Incredibles 2: Grace for the Technology Age

Incredibles 2: Grace for the Technology Age

At 12-years-old, the release of Pixar’s original Incredibles hit me right between the eyes. Young enough for cartoons, yet old enough to understand some deeper implications of the story, I imagine I was at the center of their target audience. Certainly the question of Syndrome, the piece’s villain, was one I was beginning to ask myself as a budding teenager: if everyone is special, isn’t it true that no one is? How can I be uniquely valuable in a world where everyone is also uniquely valuable? It is a legitimate question, not just for children…

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What Should a Student Read Before Going to College?

What Should a Student Read Before Going to College?

I’m often asked, “What does my high schooler need to read before college?,” as though there were one or two novels out of the hundreds and hundreds of spectacular works in the Western tradition without which any primary educational journey would be void of meaning. I don’t mean to ridicule the impulse to choose wisely what we offer our students. We clearly should. But I do sense an undercurrent of misunderstanding about the educational project in questions like these…

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Self-Judgment and Hamlet's Mutiny

Self-Judgment and Hamlet's Mutiny

My last blog post on The Hovel is dated April 17, 2017 – over one year ago. There are plenty of reasons and justifications for my silence: I’ve been busy working on more pressing projects, Ian and I moved across the country again, we bought our first house, etc., etc. If I’m honest, though, there’s one sad underlying cause for my lack of productivity that trumps all the other excuses: I have become Hamlet…

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The Triumph of Coco

The Triumph of Coco

Picture this: a young child, just beginning to develop his own taste, personality, and interests, takes up an art and begins to pursue it with all the intensity and excitement of youth. Along the way, however, he feels rejected and oppressed by his family, who vocally oppose his dreams of a grand future in which his art becomes his sole focus. “Wealth and fame might look alluring now,” they say, “but getting rich as an artist isn’t as easy as it looks, and the lifestyle holds far less actual happiness than you assume!” You know the rest, right?…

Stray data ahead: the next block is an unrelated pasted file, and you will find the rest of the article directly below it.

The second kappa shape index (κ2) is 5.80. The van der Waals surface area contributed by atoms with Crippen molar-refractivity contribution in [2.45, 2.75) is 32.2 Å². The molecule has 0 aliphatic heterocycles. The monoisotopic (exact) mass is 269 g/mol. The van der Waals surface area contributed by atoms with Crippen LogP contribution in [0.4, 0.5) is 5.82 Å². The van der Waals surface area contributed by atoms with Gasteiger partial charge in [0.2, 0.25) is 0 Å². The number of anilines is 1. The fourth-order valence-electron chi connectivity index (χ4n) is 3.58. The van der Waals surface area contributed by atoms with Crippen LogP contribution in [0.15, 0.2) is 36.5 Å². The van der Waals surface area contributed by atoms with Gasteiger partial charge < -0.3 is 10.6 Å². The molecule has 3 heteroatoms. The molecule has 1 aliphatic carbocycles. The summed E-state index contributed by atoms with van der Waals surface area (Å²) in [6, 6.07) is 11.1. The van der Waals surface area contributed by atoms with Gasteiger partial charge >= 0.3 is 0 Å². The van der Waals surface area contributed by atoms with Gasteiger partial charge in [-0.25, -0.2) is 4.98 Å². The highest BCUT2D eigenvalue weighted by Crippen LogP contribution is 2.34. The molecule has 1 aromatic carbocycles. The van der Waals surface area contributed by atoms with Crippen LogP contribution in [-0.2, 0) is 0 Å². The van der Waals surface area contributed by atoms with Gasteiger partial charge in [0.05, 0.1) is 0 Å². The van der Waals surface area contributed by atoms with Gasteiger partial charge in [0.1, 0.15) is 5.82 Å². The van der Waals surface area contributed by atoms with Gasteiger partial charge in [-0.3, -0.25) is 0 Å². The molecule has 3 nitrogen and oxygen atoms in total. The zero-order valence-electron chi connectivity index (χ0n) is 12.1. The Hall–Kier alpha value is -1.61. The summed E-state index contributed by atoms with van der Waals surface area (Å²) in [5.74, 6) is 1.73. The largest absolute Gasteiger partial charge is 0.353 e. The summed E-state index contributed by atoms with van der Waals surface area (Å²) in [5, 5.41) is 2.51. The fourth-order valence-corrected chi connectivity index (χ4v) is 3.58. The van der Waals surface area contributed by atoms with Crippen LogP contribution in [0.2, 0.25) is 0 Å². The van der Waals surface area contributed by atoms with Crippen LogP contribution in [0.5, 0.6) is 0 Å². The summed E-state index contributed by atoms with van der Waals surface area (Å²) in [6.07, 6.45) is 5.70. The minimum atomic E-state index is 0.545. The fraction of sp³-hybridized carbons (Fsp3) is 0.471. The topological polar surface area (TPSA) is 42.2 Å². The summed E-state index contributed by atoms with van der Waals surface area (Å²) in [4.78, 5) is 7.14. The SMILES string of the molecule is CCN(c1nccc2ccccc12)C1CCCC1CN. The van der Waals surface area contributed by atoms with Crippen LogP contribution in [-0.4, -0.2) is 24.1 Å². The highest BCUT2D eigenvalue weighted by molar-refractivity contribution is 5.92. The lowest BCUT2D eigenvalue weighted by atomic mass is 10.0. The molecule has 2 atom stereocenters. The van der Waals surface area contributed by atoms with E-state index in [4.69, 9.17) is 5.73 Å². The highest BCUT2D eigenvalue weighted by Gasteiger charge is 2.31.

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Restoration and Remembrance in Cinderella

Restoration and Remembrance in Cinderella

I’m currently in the middle of a unit in some of my literature classes where we are reading and discussing fairy tales. Reading and talking about fairy tales is quite possibly my very favorite thing to do ever. I might be only a tiny little bit hyperbolic about that. Just a smidge. I could honestly do nothing but teach fairy tales all year, every year, and be perfectly happy. We kicked off our unit with “Cinderella.” The girls in my classes were thrilled when I announced the title. The boys, on the other hand, groaned. “Just you wait,” I said. “You only think you’ve heard ‘Cinderella.’”…

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Deconstructing A Wrinkle in Time

Deconstructing A Wrinkle in Time

“The resonant voice rose and the words seemed to be all around them so that Meg felt that she could almost reach out and touch them: ‘Sing to the Lord a new song, his praise from the end of the earth, ye who go down to the sea, and all that is therein; the isles, and the inhabitants thereof. Let the wilderness and the cities thereof lift their voice; let the inhabitants of the rock sing, let them shout from the top of the mountains. Let them give glory unto the Lord!’” So reads Madeleine L’Engle’s timeless classic, A Wrinkle in Time, a work of science fiction for juvenile readers... 

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"Close Reading" and Postmodern Criticism

"Close Reading" and Postmodern Criticism

My mother hates the term “Close Reading.” To her it is emblematic of the postmodernist deconstructive literary criticism she encountered during her own college years in the late 80’s. To engage in this sort of “close reading” was to focus so intently on the trees that you missed the forest entirely; to purposefully evade and ignore the overarching thematic meaning of an author’s text and to decide what the work “meant to you” by evaluating how the granular details of the story made you feel...

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On "Getting the Right Answers" to Socratic Questions

On "Getting the Right Answers" to Socratic Questions

One of my favorite, daily tasks at CenterForLit is answering emails from parents and educators who write with questions about literature and homeschooling. I look forward to these conversations, albeit virtual, because I remember the isolation endemic in much of my own homeschooling work...

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On Faith, Hope, and Fear

On Faith, Hope, and Fear

January and February were difficult months for us Andrews types. The new year brought with it two car accidents, a health drama, and a broken furnace in the coldest week of the season. I would love to report that we handled it all with faces “set like flint,” hearts full of faith, and unflappable confidence in God’s goodness, but that wouldn’t be honest... 

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